So, my last few posts were heavily Jonas Akerlund-related. I thought that was the end of it, and then lo and behold the new Lady Gaga/Beyonce video is released a day later, directed by none other than Mr Akerlund himself, as a follow-up to the vid for Paparazzi. And it’s fantastic! I’m hard-pressed to say whether I prefer this one or Paparazzi, and although I would probably side with Paparazzi, this one’s rather cool:
There’s loads to talk about (don’t believe me? click here and here and here), and y’all know by now I love nothing more than geeking out over film theory (which TOTALLY includes music videos), so here are some thoughts…
There is lots and lots to say about this video that ties in with auteur theory, but I am aware that most of my readers do not have a film studies background, so I’ll sum it up pretty quickly:
– An area of research originating in the 60s focussing on the director’s creative vision. Certain directors, it was/is claimed, rise far above average metteurs-en-scene to let their distinctive voices shine through. Alexandre Astruc wrote about the concept of the camera-stylo, asserting that film directors can and should use their cameras in much the same way as a writer or poet uses his or her pen.
– In order to be considered an auteur, a director must fulfil the following: a) have a high level of technical competence, b) have a distinctive stylistic voice (in terms of editing, cinematography, sound design and other elements of the general “look” of the film) and c) have a coherent world-view in terms of subject matter (ie. deal with a consistent range of themes across their work).
There has been loads of debate as to whether a director can fully be considered an auteur because filmmaking is such a collaborative business – unless a production is super-super small-scale, it is rare to find one person doing the camerawork, cinematography, direction, producing, editing etc. Oftentimes filmmakers will work with the same artists in certain realms of their production – for instance, Jean-Pierre Jeunet employs Darius Khondji as his cinematographer on all of his films; Quentin Tarantino frequently works with Sally Menke in the editing of his films; Thelma Schoonmaker has been editing Scorcese’s stuff for about the past thirty years. So is Scorcese the author or does Schoonmaker’s involvement negate this? So the debate goes.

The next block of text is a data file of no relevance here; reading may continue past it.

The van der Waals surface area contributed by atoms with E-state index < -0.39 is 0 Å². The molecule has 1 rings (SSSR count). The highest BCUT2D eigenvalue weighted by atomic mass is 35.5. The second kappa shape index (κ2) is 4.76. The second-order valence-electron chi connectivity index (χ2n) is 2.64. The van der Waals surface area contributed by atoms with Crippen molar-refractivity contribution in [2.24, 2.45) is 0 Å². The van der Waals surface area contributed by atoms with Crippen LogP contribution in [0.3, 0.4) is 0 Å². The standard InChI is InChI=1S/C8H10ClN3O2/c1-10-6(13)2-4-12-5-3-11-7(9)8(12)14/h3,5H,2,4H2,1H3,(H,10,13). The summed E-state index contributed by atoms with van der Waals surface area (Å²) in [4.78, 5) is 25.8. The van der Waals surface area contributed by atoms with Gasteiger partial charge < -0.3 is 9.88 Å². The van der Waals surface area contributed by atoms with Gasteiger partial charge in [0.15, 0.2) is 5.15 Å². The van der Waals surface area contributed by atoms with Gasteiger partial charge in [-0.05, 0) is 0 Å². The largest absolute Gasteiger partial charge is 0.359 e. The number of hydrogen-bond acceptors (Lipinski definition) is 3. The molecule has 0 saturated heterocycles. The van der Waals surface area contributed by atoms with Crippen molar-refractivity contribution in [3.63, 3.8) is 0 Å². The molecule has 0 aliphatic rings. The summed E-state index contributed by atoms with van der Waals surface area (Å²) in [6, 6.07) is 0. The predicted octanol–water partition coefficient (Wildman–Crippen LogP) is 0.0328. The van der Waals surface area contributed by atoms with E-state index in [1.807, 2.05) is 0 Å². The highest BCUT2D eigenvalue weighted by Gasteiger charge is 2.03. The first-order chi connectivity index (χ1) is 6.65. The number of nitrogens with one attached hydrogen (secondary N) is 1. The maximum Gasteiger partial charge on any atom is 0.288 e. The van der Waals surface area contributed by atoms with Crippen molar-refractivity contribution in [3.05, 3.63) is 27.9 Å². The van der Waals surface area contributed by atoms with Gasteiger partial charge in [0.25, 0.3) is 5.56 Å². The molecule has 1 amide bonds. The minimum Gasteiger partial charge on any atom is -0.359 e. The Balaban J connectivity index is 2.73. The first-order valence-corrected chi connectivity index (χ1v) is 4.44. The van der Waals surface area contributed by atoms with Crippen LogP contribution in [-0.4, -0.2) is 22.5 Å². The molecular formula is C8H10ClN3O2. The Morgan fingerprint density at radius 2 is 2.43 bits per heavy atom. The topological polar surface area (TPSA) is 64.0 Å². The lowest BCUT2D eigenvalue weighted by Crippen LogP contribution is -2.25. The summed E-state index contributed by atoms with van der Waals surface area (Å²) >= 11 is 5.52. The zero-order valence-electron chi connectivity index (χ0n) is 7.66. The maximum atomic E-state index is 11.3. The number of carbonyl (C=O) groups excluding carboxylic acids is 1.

I don’t think the collaborative nature of filmmaking has to necessarily problematise the integrity of a filmmaker’s “auteur” status – you can argue that they are simply making use of the best resources at their disposal – eg. an artist using the best quality oil paints to acheieve the desired effect.
Which leads us to Gaga and Akerlund. Here I see a really interesting process wherein both are dependent upon the other as raw material for their artistic output. Akerlund would not have been able to make that film without Lady Gaga (or her ideas – I see she has writing credits). She is part of the raw materials he uses to create these work of art, and so cannot be solely considered the author. And vice-versa – Gaga relies upon Akerlund in this instance to produce these amazing videos for her and thus contribute to her persona. So we have this sort of dual-authorship going on, where both are authors of their own products (for Akerlund this is the video, for Gaga it is her persona).